Ex-DocX President Pleads Guilty in Florida in Robo-Sign Case

The former president of DocX LLC pleaded guilty to a federal criminal charge in Florida and will plead guilty to three state charges in Missouri arising from the robo-signing of mortgage documents by her company.

Lorraine “Lori” Brown, 56, of Alpharetta, Georgia, pleaded guilty to one count of conspiracy to commit mail and wire fraud before a Jacksonville, Florida, federal judge today, according to U.S. prosecutors and her attorney, Mark Rosenblum.

“Lorraine Brown participated in a scheme to fabricate mortgage-related documents at the height of the financial crisis,” Assistant Attorney General Lanny Breuer said in a statement.

“She was responsible for more than a million fraudulent documents entering the system, directing company employees to forge and falsify documents relied on by property recorders, title insurers and others,” Breuer said. “Appropriately, she now faces the prospect of prison time.”

Brown, who founded the company later acquired by Jacksonville-based Lender Processing Services Inc. (LPS), faces a maximum sentence of five years in prison, according to Breuer.

‘Grace, Dignity’

“Lori didn’t expect to be in this position, but now that she is she’s facing it with grace and dignity,” Rosenblum said in an e-mailed statement. His client had waived indictment and a criminal charging document was filed against her earlier today.

“Without doubt this is a difficult day for Lori, but it’s also a good day. By negotiating a settlement to her situation and entering her guilty plea, Lori has started the process of getting on with the rest of her life,” Rosenblum said.

Brown also agreed to plead guilty to felony charges of forgery and perjury and the misdemeanor making a false declaration in Missouri where a Columbia grand jury in February returned a 136-count indictment against her and DocX.

Lender Processing agreed to pay $2 million to resolve the charges against its unit in August.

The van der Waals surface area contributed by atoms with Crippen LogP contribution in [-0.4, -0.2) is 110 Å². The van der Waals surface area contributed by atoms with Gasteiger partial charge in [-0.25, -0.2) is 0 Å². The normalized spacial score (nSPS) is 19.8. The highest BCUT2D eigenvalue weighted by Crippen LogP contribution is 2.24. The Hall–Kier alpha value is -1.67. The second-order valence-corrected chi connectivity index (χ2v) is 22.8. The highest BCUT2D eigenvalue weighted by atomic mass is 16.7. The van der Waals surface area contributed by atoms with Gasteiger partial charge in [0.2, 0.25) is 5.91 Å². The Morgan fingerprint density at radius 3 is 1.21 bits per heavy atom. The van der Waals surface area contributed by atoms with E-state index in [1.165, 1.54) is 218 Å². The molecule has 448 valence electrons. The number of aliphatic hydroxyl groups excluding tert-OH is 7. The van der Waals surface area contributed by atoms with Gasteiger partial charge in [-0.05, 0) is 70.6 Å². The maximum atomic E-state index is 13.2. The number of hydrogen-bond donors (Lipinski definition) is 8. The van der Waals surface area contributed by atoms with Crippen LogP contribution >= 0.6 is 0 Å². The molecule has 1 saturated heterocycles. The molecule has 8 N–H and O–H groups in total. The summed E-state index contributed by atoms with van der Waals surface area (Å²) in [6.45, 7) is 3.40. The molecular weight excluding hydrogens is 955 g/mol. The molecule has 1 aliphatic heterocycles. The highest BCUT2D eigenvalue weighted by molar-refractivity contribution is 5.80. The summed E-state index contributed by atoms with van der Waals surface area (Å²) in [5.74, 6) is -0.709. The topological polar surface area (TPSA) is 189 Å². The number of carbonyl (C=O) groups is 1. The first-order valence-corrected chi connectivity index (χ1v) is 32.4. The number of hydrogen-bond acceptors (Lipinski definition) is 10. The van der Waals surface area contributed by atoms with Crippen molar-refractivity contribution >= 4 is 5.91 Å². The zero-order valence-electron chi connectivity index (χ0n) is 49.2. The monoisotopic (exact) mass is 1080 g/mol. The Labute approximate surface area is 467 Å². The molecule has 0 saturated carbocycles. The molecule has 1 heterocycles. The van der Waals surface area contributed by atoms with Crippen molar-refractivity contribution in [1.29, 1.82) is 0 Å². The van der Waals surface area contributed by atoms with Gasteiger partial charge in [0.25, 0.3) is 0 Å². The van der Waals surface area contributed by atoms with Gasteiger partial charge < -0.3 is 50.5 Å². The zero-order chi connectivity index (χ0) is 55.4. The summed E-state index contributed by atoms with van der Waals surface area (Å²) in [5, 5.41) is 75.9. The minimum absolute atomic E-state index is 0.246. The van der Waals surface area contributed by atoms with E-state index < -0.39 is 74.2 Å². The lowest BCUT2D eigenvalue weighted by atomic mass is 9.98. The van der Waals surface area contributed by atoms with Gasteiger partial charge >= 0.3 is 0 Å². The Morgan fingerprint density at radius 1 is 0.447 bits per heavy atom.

“DocX’s robo-signing practices were the worst in the country,” Missouri Attorney General Chris Koster said today in a statement. “Surrogate-signing crosses the threshold into criminal activity. This agreement brings to justice the person most responsible for these activities and upholds the principle that when you sign your name to a legal document, it matters.”

Brown will serve a sentence of at least two and not more than three years in prison, he said.

Signing Practices

Rosenblum said he didn’t have a Missouri plea entry date. “We are available at the court’s convenience,” he said. U.S. Magistrate Judge Monte C. Richardson in Jacksonville ordered Brown released on her own recognizance after she entered her guilty plea today.

Lender Processing was unaware of Brown’s actions, said Michelle Kersch, a company spokeswoman.

“Ms. Brown actively concealed from LPS the surrogate signing practices that she implemented at DocX,” Kersch said, citing Brown’s plea agreement. “When LPS discovered these practices in November 2009, it immediately discontinued the practices, terminated Ms. Brown and shut down the operations of DocX.”

The company “remediated” the documents in question and has cooperated with the criminal probes, she said.

The Florida case is U.S. v. Brown, 12cr198, U.S. District Court for the Middle District of Florida (Jacksonville). The Missouri cases are State v. DocX LLC, 12BA-CROO433, and State v. Brown, 12BA-CR00430, Boone County, Missouri, Circuit Court (Columbia).

To contact the reporter on this story: Andrew Harris in Chicago at aharris16@bloomberg.net

To contact the editor responsible for this story: Michael Hytha at mhytha@bloomberg.net

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